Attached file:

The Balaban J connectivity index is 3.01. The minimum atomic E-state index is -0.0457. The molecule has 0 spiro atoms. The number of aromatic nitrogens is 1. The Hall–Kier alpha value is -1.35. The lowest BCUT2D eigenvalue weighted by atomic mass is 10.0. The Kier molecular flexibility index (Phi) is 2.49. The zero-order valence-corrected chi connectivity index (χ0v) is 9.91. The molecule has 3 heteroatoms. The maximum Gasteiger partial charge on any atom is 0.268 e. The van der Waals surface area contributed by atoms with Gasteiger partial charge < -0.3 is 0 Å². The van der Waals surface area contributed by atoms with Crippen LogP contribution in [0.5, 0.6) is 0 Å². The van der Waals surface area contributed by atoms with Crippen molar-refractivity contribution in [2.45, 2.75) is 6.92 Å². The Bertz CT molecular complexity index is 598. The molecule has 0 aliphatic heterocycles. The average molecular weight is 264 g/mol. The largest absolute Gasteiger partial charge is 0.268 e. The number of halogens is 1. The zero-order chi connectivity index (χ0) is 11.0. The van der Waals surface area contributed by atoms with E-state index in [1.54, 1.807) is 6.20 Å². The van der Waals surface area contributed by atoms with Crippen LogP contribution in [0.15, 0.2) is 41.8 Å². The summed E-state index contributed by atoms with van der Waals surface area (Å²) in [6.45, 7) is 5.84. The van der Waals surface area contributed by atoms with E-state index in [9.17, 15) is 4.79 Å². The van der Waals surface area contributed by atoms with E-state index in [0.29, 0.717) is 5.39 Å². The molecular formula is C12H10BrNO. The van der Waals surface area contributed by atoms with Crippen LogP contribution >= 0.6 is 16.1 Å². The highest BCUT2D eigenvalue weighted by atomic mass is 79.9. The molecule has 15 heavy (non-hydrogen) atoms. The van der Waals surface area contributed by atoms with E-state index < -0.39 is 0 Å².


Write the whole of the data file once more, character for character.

The Balaban J connectivity index is 3.01. The minimum atomic E-state index is -0.0457. The molecule has 0 spiro atoms. The number of aromatic nitrogens is 1. The Hall–Kier alpha value is -1.35. The lowest BCUT2D eigenvalue weighted by atomic mass is 10.0. The Kier molecular flexibility index (Phi) is 2.49. The zero-order valence-corrected chi connectivity index (χ0v) is 9.91. The molecule has 3 heteroatoms. The maximum Gasteiger partial charge on any atom is 0.268 e. The van der Waals surface area contributed by atoms with Gasteiger partial charge < -0.3 is 0 Å². The van der Waals surface area contributed by atoms with Crippen LogP contribution in [0.5, 0.6) is 0 Å². The van der Waals surface area contributed by atoms with Crippen molar-refractivity contribution in [2.45, 2.75) is 6.92 Å². The Bertz CT molecular complexity index is 598. The molecule has 0 aliphatic heterocycles. The average molecular weight is 264 g/mol. The largest absolute Gasteiger partial charge is 0.268 e. The number of halogens is 1. The zero-order chi connectivity index (χ0) is 11.0. The van der Waals surface area contributed by atoms with E-state index in [1.54, 1.807) is 6.20 Å². The van der Waals surface area contributed by atoms with Crippen LogP contribution in [0.15, 0.2) is 41.8 Å². The summed E-state index contributed by atoms with van der Waals surface area (Å²) in [6.45, 7) is 5.84. The van der Waals surface area contributed by atoms with E-state index in [9.17, 15) is 4.79 Å². The van der Waals surface area contributed by atoms with E-state index in [0.29, 0.717) is 5.39 Å². The molecular formula is C12H10BrNO. The van der Waals surface area contributed by atoms with Crippen LogP contribution >= 0.6 is 16.1 Å². The highest BCUT2D eigenvalue weighted by atomic mass is 79.9. The molecule has 15 heavy (non-hydrogen) atoms. The van der Waals surface area contributed by atoms with E-state index < -0.39 is 0 Å².